## Ie

Analysis & interpretation of solution

Assessing influence of numerical parameters on simulated results (grid spacing, time step...) Qualitative evaluation: whether key flow features are captured Quantitative evaluation/validation: understanding limitations of simulations (physical as well as numerical)

4 Abstract useful information from simulated results + Use this information for design and optimization

Achieving objectives of flow modeling

FIGURE 8.1 Mapping computational models onto CFD tools.

benefit of undertaking a flow-modeling exercise will determine the extent of resources made available to the project. Clear understanding of the role of fluid dynamic modeling in the overall project is essential. Detailed knowledge of fluid dynamics, analysis of space and time scales of the specific problem at hand and analysis of the available resources (computing resources, time, expertise and so on), are required to develop an appropriate modeling approach. The modeling approach devises ways of dividing the complex problems into tractable sub-problems and ways of achieving the project objectives within the allocated resources. A thorough knowledge of computer implementation of flow models is essential to evolve a suitable modeling approach. Steps in the implementation of a computational flow model on a computer are discussed below.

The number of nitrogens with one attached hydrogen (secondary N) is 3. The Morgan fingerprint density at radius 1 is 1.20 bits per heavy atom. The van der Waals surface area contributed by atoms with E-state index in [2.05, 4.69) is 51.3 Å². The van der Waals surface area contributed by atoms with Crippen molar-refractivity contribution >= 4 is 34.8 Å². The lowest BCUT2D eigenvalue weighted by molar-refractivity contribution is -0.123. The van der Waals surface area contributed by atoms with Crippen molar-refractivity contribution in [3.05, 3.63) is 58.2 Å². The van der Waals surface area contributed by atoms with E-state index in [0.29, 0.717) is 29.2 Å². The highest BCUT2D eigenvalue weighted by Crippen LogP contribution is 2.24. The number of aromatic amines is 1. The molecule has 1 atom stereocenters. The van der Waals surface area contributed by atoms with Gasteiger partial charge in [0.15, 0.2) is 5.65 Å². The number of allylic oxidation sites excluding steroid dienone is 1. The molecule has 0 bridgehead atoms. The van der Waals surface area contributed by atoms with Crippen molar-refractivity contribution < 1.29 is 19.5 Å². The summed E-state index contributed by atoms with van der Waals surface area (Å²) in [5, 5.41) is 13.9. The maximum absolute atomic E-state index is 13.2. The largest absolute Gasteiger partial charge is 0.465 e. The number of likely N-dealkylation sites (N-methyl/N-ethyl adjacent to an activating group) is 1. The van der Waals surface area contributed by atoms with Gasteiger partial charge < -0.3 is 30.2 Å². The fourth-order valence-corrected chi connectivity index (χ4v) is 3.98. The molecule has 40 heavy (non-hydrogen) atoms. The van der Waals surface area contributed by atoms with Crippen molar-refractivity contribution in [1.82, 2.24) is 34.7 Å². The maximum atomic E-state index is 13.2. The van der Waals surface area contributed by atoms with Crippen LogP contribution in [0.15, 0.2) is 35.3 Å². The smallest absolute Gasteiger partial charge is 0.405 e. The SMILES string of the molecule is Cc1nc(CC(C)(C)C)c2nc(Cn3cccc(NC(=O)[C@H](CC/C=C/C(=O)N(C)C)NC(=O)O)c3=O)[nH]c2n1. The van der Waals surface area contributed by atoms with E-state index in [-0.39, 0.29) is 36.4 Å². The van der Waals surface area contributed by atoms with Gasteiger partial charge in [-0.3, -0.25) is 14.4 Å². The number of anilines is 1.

The basic elements of mapping a computational flow model on a computer are shown in Fig. 8.1. Some comments on developing a modeling approach were made in Chapter 1. Ways of devising a suitable modeling approach are discussed further in Chapter 9 with the help of practical examples. In this chapter, we essentially restrict the discussion to the basic elements which are necessary to generate simulated results from the flow model.

• Geometry modeling of the reactor under study. It is first necessary to select an appropriate solution domain to decouple the system under investigation from the surrounding environment. While finalizing the extent of the solution domain, care must be taken to understand and eliminate the influence of domain boundaries on the predicted flow results. Once the domain is finalized, it is important to decide what geometrical features are essential to model to capture the influence of equipment hardware on flow processes of interest. For example, if the near wall region is an important concern (say to estimate wall heat transfer coefficient), it is necessary to consider the geometry and shape of the wall accurately. If the interest is only in understanding global flow patterns, the complex shape of the wall may be approximated, without jeopardizing the utility of the simulations.

• Grid generation. To implement the finite volume method, it is necessary to divide the solution domain into a number of computational cells, this process being called 'grid generation'. As briefly mentioned in Chapter 1, either structured or unstructured grids may be employed. Prior knowledge of various relevant scales and likely regions of steep gradients helps in generating a suitable grid for the problem at hand. While generating the grids, care should be taken to avoid extremes of aspect ratios and skewness. It is also necessary to formulate grid sequencing and refinement strategies to understand the influence of grid spacing/distribution on simulated results. More often than not, it will be difficult to obtain a truly grid-independent solution for complex flows in industrial reactors. Systematic grid sequencing studies may help to derive maximum benefit from the simulated results, despite the non-availability of a truly grid-independent solution.